• Unlike most other types of sediment, salt changes shape and becomes mobile if it is subjected to enough pressure. It is also buoyant.
    • When it is compressed during mountain building, salt can provide a flexible layer along which stiffer rocks can slide, fold, and fault.
  • Salt at the Wieliczka (veel-eetch-ka) Salt Mine of Miocene time (13.6 million years ago) accumulated in an inland sea as the Carpathian Mountains were forming. 
    • The salt, caught up in the final stages of mountain building, was doubled in thickness by faults below the area that is now metropolitan Kraków, Poland.
    • Salt was exploited as early as mid-Neolithic times (3500 BC), but earliest records date from AD 1044, when Benedictine monks tapped saline springs and wells.
    • Rock salt was discovered in 1288. Millions of tons of salt were chipped by hand to excavate mine workings as deep as 1000 ft, with a total length of more than 200 miles on seven operational levels, including about 2,000 chambers.
    • Gallery roofs were supported by salt pillars and neat stacks of logs, which fueled fires triggered by leaking methane. Crawling miners carrying torches burning on the end of long poles courageously ignited methane pockets in gallery ceilings.
    • Three thousand maps of the salt mines dating back to 1638 have survived.
  • Chapels were carved into abandoned galleries by miners so they would have places of worship—especially where tragic accidents had occurred.
    • The chapel of St. Kinga is the most magnificent.
      • It lies about 330 ft underground and measures about 5,000 sq ft.
      • The chapel contains salt statues and furniture carved from rock salt over a period of 70 years, starting in1896, and is lit by chandeliers that support chains of salt crystals.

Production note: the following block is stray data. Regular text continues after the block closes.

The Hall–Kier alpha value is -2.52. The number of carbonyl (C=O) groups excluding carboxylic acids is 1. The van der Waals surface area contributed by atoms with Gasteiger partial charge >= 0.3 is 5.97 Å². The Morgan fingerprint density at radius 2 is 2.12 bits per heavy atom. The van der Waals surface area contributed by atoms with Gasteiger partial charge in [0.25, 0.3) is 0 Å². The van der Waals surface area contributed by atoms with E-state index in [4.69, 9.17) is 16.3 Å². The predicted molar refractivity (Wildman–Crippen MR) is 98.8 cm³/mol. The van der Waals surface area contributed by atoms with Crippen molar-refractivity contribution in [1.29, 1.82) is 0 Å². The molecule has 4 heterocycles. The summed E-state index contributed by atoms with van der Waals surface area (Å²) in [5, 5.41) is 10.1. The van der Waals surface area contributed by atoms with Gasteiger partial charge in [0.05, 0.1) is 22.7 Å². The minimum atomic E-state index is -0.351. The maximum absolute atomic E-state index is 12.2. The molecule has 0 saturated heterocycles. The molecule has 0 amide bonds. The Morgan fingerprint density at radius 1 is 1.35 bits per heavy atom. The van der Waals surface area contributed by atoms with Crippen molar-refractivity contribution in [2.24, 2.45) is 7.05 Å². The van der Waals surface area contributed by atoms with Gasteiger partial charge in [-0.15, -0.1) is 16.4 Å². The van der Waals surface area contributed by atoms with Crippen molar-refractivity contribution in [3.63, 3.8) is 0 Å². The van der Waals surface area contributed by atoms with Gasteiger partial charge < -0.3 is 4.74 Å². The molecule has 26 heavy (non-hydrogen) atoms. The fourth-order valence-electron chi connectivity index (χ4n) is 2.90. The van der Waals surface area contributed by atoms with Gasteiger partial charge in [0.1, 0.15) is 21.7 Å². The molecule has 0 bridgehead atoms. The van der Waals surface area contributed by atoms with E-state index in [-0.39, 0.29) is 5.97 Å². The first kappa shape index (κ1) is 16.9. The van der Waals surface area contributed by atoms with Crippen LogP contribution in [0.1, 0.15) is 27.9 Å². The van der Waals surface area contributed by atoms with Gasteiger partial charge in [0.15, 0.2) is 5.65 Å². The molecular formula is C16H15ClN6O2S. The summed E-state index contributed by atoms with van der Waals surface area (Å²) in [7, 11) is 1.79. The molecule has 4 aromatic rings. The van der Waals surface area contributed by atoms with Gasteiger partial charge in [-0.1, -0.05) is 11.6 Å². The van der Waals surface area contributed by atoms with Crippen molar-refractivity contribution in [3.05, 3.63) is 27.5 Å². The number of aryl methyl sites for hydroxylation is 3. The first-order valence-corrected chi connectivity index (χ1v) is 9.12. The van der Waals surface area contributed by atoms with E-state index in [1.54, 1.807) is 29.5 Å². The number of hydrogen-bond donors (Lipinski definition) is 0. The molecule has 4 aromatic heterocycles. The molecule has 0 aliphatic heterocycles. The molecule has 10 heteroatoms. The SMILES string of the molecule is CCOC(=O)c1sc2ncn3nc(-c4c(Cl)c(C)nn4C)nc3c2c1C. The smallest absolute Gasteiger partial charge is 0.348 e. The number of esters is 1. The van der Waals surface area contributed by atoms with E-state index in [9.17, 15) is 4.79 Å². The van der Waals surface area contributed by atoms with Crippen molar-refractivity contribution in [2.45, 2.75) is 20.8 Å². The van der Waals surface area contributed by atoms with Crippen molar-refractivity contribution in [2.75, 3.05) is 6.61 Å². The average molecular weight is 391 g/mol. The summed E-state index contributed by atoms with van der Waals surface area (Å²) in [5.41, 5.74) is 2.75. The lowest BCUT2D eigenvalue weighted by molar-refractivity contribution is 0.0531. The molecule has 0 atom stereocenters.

• It features magnificent bas-relief carvings of the Nativity, the Last Supper, and the Crucifixion on its 36-ft-high walls.
    • Salt chambers from the mine are also used as a health resort and hospital for respiratory patients.
  • The mine now yields 230,000 tons of salt a year from saline seeps but runs at a loss because the main purpose of mining is to keep underground flooding—which used to occur every century—at bay.
  • Without constant stemming of leaks and infilling of mined-out chambers, salt pillars would dissolve and chambers would eventually collapse beneath Kraków.
  • The Wieliczka Salt Mine is now a UNESCO World Heritage Site that you can visit in southern Poland.
     

References: The Many Facets of Salt

Jackson, M. P. A., and Hudec, M. R., 2017, Salt Tectonics: Principles and Practice: Cambridge, Cambridge University Press, 514 p.

A Brief History of Salt | Time Magazine

Mine of the Past and of Today | Wieliczka-saltmine.com

Wieliczka Salt Mine | Wiki

Poland’s Majestic Underground Salt Cathedral | Catholic News Agency
 

Contributors: Drs. Martin Jackson and Mike Hudec (UT Austin), Juli Hennings, Harry Lynch